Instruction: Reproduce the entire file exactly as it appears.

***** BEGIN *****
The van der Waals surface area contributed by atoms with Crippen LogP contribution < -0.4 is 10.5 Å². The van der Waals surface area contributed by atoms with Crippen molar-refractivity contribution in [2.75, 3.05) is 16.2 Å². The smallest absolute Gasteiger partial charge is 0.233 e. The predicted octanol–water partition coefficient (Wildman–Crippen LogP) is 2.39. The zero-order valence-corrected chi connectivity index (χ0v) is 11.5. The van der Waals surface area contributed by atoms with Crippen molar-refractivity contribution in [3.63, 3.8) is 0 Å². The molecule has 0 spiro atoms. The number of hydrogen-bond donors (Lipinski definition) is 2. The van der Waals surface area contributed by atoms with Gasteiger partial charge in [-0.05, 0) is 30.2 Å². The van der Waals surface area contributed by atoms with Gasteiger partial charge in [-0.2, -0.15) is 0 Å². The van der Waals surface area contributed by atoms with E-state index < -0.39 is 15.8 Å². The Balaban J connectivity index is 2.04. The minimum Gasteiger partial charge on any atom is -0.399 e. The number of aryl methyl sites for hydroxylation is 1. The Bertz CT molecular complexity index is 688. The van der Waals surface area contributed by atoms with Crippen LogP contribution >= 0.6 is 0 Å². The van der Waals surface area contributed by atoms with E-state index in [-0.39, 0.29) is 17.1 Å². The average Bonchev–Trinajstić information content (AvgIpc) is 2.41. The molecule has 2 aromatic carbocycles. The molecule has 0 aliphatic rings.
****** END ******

The van der Waals surface area contributed by atoms with Crippen LogP contribution < -0.4 is 10.5 Å². The van der Waals surface area contributed by atoms with Crippen molar-refractivity contribution in [2.75, 3.05) is 16.2 Å². The smallest absolute Gasteiger partial charge is 0.233 e. The predicted octanol–water partition coefficient (Wildman–Crippen LogP) is 2.39. The zero-order valence-corrected chi connectivity index (χ0v) is 11.5. The van der Waals surface area contributed by atoms with Crippen molar-refractivity contribution in [3.63, 3.8) is 0 Å². The molecule has 0 spiro atoms. The number of hydrogen-bond donors (Lipinski definition) is 2. The van der Waals surface area contributed by atoms with Gasteiger partial charge in [-0.05, 0) is 30.2 Å². The van der Waals surface area contributed by atoms with Gasteiger partial charge in [-0.2, -0.15) is 0 Å². The van der Waals surface area contributed by atoms with E-state index < -0.39 is 15.8 Å². The Balaban J connectivity index is 2.04. The minimum Gasteiger partial charge on any atom is -0.399 e. The number of aryl methyl sites for hydroxylation is 1. The Bertz CT molecular complexity index is 688. The van der Waals surface area contributed by atoms with Crippen LogP contribution >= 0.6 is 0 Å². The van der Waals surface area contributed by atoms with E-state index in [-0.39, 0.29) is 17.1 Å². The average Bonchev–Trinajstić information content (AvgIpc) is 2.41. The molecule has 2 aromatic carbocycles. The molecule has 0 aliphatic rings.